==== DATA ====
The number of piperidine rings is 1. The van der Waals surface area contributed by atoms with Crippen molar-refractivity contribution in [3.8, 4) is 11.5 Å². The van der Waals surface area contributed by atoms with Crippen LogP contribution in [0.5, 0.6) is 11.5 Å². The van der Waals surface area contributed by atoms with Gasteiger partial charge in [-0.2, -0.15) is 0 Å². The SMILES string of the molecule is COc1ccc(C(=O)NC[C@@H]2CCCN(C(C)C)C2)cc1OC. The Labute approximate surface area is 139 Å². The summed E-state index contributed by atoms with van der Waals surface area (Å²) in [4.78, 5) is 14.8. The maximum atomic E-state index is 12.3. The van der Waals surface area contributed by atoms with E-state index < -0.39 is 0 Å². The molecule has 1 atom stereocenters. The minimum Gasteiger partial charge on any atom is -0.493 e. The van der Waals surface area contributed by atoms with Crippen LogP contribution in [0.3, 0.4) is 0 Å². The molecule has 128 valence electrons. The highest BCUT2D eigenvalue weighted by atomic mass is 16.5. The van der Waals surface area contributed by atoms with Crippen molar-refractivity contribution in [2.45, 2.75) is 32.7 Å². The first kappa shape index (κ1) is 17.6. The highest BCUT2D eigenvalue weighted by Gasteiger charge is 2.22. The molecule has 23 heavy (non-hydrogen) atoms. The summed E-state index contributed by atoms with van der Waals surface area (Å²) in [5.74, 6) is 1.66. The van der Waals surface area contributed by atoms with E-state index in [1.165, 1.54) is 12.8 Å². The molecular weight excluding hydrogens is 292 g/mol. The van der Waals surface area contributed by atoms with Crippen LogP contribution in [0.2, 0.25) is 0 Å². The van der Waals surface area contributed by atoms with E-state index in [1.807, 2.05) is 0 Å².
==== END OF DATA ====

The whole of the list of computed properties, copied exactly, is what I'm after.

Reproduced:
The number of piperidine rings is 1. The van der Waals surface area contributed by atoms with Crippen molar-refractivity contribution in [3.8, 4) is 11.5 Å². The van der Waals surface area contributed by atoms with Crippen LogP contribution in [0.5, 0.6) is 11.5 Å². The van der Waals surface area contributed by atoms with Gasteiger partial charge in [-0.2, -0.15) is 0 Å². The SMILES string of the molecule is COc1ccc(C(=O)NC[C@@H]2CCCN(C(C)C)C2)cc1OC. The Labute approximate surface area is 139 Å². The summed E-state index contributed by atoms with van der Waals surface area (Å²) in [4.78, 5) is 14.8. The maximum atomic E-state index is 12.3. The van der Waals surface area contributed by atoms with E-state index < -0.39 is 0 Å². The molecule has 1 atom stereocenters. The minimum Gasteiger partial charge on any atom is -0.493 e. The van der Waals surface area contributed by atoms with Crippen LogP contribution in [0.3, 0.4) is 0 Å². The molecule has 128 valence electrons. The highest BCUT2D eigenvalue weighted by atomic mass is 16.5. The van der Waals surface area contributed by atoms with Crippen molar-refractivity contribution in [2.45, 2.75) is 32.7 Å². The first kappa shape index (κ1) is 17.6. The highest BCUT2D eigenvalue weighted by Gasteiger charge is 2.22. The molecule has 23 heavy (non-hydrogen) atoms. The summed E-state index contributed by atoms with van der Waals surface area (Å²) in [5.74, 6) is 1.66. The van der Waals surface area contributed by atoms with E-state index in [1.165, 1.54) is 12.8 Å². The molecular weight excluding hydrogens is 292 g/mol. The van der Waals surface area contributed by atoms with Crippen LogP contribution in [0.2, 0.25) is 0 Å². The van der Waals surface area contributed by atoms with E-state index in [1.807, 2.05) is 0 Å².